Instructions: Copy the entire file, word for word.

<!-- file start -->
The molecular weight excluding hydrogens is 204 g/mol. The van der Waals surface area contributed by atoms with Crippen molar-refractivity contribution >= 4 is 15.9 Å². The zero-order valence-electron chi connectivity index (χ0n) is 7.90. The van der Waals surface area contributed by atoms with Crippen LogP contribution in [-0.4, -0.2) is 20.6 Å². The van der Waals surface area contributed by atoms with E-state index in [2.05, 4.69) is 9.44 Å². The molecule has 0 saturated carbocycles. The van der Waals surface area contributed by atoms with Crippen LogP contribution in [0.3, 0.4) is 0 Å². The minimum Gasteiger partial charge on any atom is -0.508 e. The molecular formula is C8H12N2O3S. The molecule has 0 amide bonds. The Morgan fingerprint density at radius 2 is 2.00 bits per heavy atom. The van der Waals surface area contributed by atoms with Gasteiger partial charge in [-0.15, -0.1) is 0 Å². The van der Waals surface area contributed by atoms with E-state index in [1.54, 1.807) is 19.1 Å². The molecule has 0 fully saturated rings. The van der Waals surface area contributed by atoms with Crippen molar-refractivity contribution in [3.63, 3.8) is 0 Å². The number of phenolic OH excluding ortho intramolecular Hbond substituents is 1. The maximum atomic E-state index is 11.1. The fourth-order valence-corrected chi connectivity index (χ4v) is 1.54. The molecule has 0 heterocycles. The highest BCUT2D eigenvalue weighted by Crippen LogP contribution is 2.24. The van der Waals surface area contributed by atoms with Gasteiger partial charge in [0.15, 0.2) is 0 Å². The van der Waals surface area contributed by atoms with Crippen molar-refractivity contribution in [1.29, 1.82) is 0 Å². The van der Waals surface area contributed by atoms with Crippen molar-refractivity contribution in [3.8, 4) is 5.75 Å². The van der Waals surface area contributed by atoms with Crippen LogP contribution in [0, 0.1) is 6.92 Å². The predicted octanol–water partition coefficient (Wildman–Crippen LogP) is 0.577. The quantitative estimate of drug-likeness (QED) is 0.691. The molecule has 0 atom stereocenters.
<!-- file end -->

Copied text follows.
The molecular weight excluding hydrogens is 204 g/mol. The van der Waals surface area contributed by atoms with Crippen molar-refractivity contribution >= 4 is 15.9 Å². The zero-order valence-electron chi connectivity index (χ0n) is 7.90. The van der Waals surface area contributed by atoms with Crippen LogP contribution in [-0.4, -0.2) is 20.6 Å². The van der Waals surface area contributed by atoms with E-state index in [2.05, 4.69) is 9.44 Å². The molecule has 0 saturated carbocycles. The van der Waals surface area contributed by atoms with Crippen LogP contribution in [0.3, 0.4) is 0 Å². The minimum Gasteiger partial charge on any atom is -0.508 e. The molecular formula is C8H12N2O3S. The molecule has 0 amide bonds. The Morgan fingerprint density at radius 2 is 2.00 bits per heavy atom. The van der Waals surface area contributed by atoms with Gasteiger partial charge in [-0.15, -0.1) is 0 Å². The van der Waals surface area contributed by atoms with E-state index in [1.54, 1.807) is 19.1 Å². The molecule has 0 fully saturated rings. The van der Waals surface area contributed by atoms with Crippen molar-refractivity contribution in [3.63, 3.8) is 0 Å². The number of phenolic OH excluding ortho intramolecular Hbond substituents is 1. The maximum atomic E-state index is 11.1. The fourth-order valence-corrected chi connectivity index (χ4v) is 1.54. The molecule has 0 heterocycles. The highest BCUT2D eigenvalue weighted by Crippen LogP contribution is 2.24. The van der Waals surface area contributed by atoms with Gasteiger partial charge in [0.15, 0.2) is 0 Å². The van der Waals surface area contributed by atoms with Crippen molar-refractivity contribution in [1.29, 1.82) is 0 Å². The van der Waals surface area contributed by atoms with Crippen molar-refractivity contribution in [3.8, 4) is 5.75 Å². The van der Waals surface area contributed by atoms with Crippen LogP contribution in [0, 0.1) is 6.92 Å². The predicted octanol–water partition coefficient (Wildman–Crippen LogP) is 0.577. The quantitative estimate of drug-likeness (QED) is 0.691. The molecule has 0 atom stereocenters.